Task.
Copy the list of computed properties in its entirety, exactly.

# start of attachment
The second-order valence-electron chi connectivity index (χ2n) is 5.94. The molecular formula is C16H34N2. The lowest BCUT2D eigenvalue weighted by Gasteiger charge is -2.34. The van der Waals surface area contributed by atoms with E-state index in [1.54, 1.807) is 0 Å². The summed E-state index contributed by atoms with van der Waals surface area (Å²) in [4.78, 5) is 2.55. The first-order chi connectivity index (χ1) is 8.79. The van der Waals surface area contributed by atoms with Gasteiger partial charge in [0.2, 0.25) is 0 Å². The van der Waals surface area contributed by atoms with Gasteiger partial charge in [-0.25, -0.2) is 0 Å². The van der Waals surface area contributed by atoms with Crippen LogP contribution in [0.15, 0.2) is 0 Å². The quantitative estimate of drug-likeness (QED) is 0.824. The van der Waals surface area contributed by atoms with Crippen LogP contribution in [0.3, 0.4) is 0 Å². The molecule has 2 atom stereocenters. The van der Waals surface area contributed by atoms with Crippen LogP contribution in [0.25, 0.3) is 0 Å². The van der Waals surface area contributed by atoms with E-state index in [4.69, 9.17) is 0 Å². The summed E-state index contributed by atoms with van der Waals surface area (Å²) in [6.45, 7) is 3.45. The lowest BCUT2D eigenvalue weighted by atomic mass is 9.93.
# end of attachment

The second-order valence-electron chi connectivity index (χ2n) is 5.94. The molecular formula is C16H34N2. The lowest BCUT2D eigenvalue weighted by Gasteiger charge is -2.34. The van der Waals surface area contributed by atoms with E-state index in [1.54, 1.807) is 0 Å². The summed E-state index contributed by atoms with van der Waals surface area (Å²) in [4.78, 5) is 2.55. The first-order chi connectivity index (χ1) is 8.79. The van der Waals surface area contributed by atoms with Gasteiger partial charge in [0.2, 0.25) is 0 Å². The van der Waals surface area contributed by atoms with Gasteiger partial charge in [-0.25, -0.2) is 0 Å². The van der Waals surface area contributed by atoms with Crippen LogP contribution in [0.15, 0.2) is 0 Å². The quantitative estimate of drug-likeness (QED) is 0.824. The van der Waals surface area contributed by atoms with Crippen LogP contribution in [0.3, 0.4) is 0 Å². The molecule has 2 atom stereocenters. The van der Waals surface area contributed by atoms with Crippen LogP contribution in [0.25, 0.3) is 0 Å². The van der Waals surface area contributed by atoms with E-state index in [4.69, 9.17) is 0 Å². The summed E-state index contributed by atoms with van der Waals surface area (Å²) in [6.45, 7) is 3.45. The lowest BCUT2D eigenvalue weighted by atomic mass is 9.93.